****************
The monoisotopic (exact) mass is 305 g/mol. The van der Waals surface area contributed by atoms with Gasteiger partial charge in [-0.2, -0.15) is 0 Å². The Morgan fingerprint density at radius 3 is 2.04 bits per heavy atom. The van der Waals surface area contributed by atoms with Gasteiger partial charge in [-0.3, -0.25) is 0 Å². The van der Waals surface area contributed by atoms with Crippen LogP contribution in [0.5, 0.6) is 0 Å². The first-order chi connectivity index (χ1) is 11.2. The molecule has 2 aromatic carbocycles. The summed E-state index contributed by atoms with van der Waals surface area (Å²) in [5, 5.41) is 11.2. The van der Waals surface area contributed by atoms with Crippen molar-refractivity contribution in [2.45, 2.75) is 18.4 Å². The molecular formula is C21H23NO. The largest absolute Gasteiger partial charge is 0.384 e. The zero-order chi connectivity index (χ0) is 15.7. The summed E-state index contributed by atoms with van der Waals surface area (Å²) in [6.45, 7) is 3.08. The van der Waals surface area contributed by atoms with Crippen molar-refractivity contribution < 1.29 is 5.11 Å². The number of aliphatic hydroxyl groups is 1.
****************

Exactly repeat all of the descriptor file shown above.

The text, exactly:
The monoisotopic (exact) mass is 305 g/mol. The van der Waals surface area contributed by atoms with Gasteiger partial charge in [-0.2, -0.15) is 0 Å². The Morgan fingerprint density at radius 3 is 2.04 bits per heavy atom. The van der Waals surface area contributed by atoms with Gasteiger partial charge in [-0.3, -0.25) is 0 Å². The van der Waals surface area contributed by atoms with Crippen LogP contribution in [0.5, 0.6) is 0 Å². The first-order chi connectivity index (χ1) is 11.2. The molecule has 2 aromatic carbocycles. The summed E-state index contributed by atoms with van der Waals surface area (Å²) in [5, 5.41) is 11.2. The van der Waals surface area contributed by atoms with Crippen molar-refractivity contribution in [2.45, 2.75) is 18.4 Å². The molecular formula is C21H23NO. The largest absolute Gasteiger partial charge is 0.384 e. The zero-order chi connectivity index (χ0) is 15.7. The summed E-state index contributed by atoms with van der Waals surface area (Å²) in [6.45, 7) is 3.08. The van der Waals surface area contributed by atoms with Crippen molar-refractivity contribution < 1.29 is 5.11 Å². The number of aliphatic hydroxyl groups is 1.